For some reason, Six Degrees of Separation has fallen off the radar of regional theaters mounting semi-contemporary plays that depict and dissect the angsty zeitgeist of modern life. But the Broadway revival at the Barrymore was a clear reminder that companies in South Florida ought to consider this trenchant expose of 50 Shades of Neediness.
The stage is a fungible place. Sets can transform, actors can fly, characters can break walls, especially the fourth. There is limitless potential in the blank canvas of floorboards and lighting, as Stuart Meltzer’s gently experimental The Goldberg Variations reminds us at Island City Stage.
The skill, power and imagination that Kevin Black, Ben Bagby and their colleagues have invested make Swing! Swing! Swing! as good or better than any other revue that Broward Stage Door has produced. back in time.
Splendidly gorgeous to watch, the creativity of the staging is reason enough to embrace Finding Neverland at the Broward Center On a deeper level, though, there’s something profoundly moving about this drama that’s imagined in a different time and place, yet somehow seeps into modern reality. Perhaps there is such a thing as pixie dust.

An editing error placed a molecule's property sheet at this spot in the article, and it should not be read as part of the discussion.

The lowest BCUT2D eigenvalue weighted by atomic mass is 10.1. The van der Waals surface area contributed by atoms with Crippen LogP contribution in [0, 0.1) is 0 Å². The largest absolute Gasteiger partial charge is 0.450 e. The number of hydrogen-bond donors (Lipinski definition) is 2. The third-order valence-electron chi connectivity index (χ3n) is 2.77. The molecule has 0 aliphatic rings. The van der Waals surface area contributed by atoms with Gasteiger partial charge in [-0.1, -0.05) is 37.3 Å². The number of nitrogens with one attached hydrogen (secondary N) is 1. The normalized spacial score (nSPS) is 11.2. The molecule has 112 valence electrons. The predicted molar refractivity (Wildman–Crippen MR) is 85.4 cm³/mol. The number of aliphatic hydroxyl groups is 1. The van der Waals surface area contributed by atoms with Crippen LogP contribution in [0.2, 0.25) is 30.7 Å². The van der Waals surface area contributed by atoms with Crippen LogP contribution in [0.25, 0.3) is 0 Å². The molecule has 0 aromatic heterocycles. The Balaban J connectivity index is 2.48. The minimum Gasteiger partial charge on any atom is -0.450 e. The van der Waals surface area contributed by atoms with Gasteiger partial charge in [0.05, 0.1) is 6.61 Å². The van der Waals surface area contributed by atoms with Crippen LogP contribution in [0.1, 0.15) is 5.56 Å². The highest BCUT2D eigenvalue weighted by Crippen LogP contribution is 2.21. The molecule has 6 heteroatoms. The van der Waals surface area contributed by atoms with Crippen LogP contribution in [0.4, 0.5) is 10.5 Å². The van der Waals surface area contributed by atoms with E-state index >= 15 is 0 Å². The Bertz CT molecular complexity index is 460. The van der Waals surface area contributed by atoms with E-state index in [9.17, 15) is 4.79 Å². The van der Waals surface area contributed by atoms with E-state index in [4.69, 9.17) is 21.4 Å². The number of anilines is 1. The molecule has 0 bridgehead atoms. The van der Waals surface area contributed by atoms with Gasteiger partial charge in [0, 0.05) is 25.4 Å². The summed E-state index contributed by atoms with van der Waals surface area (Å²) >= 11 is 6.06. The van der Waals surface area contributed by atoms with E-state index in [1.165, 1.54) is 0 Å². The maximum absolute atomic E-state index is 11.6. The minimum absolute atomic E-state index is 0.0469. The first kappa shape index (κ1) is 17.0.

If you wonder what the term “coup de theatre” means, it’s easier to illustrated it with a moment from the new Paula Vogel-Rebecca Taichman play Indecent.
The final tear-inducing five minutes of Beauty and the Beast, if executed effectively as it is at The Wick Theatre production, is a good barometer of whether you’re dead inside.
City Theatre’s Summer Shorts, which only recently began showcasing musicals, includes three this year including one by Lin-Manuel Miranda.
Granted, a farce documenting the doomed efforts of a hapless British theater troupe already has been brilliantly explored in Noises Off. But there is hilarity yet to mine as evidenced by The Play That Goes Wrong.
The wobbly foundations of fledgling New City Players’ production of David Auburn’s reliable Proof are unlikely to impress seasoned theatergoers, especially those who have seen the play before. From questionable acting choices to frantically paced direction, this Proof only conveys the broad strokes in Auburn’s filial drama.